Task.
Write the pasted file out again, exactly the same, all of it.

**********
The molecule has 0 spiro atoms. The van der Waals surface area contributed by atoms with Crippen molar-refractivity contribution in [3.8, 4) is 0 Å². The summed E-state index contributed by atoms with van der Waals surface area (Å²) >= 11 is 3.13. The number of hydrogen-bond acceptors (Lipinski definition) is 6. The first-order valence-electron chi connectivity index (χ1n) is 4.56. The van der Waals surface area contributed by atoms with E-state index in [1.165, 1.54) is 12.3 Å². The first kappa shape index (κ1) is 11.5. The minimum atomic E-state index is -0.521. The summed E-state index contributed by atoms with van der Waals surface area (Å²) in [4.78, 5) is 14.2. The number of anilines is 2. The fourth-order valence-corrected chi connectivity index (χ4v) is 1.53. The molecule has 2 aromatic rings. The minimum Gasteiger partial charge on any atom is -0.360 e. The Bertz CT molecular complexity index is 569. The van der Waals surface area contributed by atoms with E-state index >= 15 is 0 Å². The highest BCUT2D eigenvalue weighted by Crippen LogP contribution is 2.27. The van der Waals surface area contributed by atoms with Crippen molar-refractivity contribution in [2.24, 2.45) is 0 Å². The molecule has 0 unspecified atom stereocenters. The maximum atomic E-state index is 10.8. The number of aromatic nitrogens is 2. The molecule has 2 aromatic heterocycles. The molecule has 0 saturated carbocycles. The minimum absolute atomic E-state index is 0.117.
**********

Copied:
The molecule has 0 spiro atoms. The van der Waals surface area contributed by atoms with Crippen molar-refractivity contribution in [3.8, 4) is 0 Å². The summed E-state index contributed by atoms with van der Waals surface area (Å²) >= 11 is 3.13. The number of hydrogen-bond acceptors (Lipinski definition) is 6. The first-order valence-electron chi connectivity index (χ1n) is 4.56. The van der Waals surface area contributed by atoms with E-state index in [1.165, 1.54) is 12.3 Å². The first kappa shape index (κ1) is 11.5. The minimum atomic E-state index is -0.521. The summed E-state index contributed by atoms with van der Waals surface area (Å²) in [4.78, 5) is 14.2. The number of anilines is 2. The fourth-order valence-corrected chi connectivity index (χ4v) is 1.53. The molecule has 2 aromatic rings. The minimum Gasteiger partial charge on any atom is -0.360 e. The Bertz CT molecular complexity index is 569. The van der Waals surface area contributed by atoms with E-state index >= 15 is 0 Å². The highest BCUT2D eigenvalue weighted by Crippen LogP contribution is 2.27. The van der Waals surface area contributed by atoms with Crippen molar-refractivity contribution in [2.24, 2.45) is 0 Å². The molecule has 0 unspecified atom stereocenters. The maximum atomic E-state index is 10.8. The number of aromatic nitrogens is 2. The molecule has 2 aromatic heterocycles. The molecule has 0 saturated carbocycles. The minimum absolute atomic E-state index is 0.117.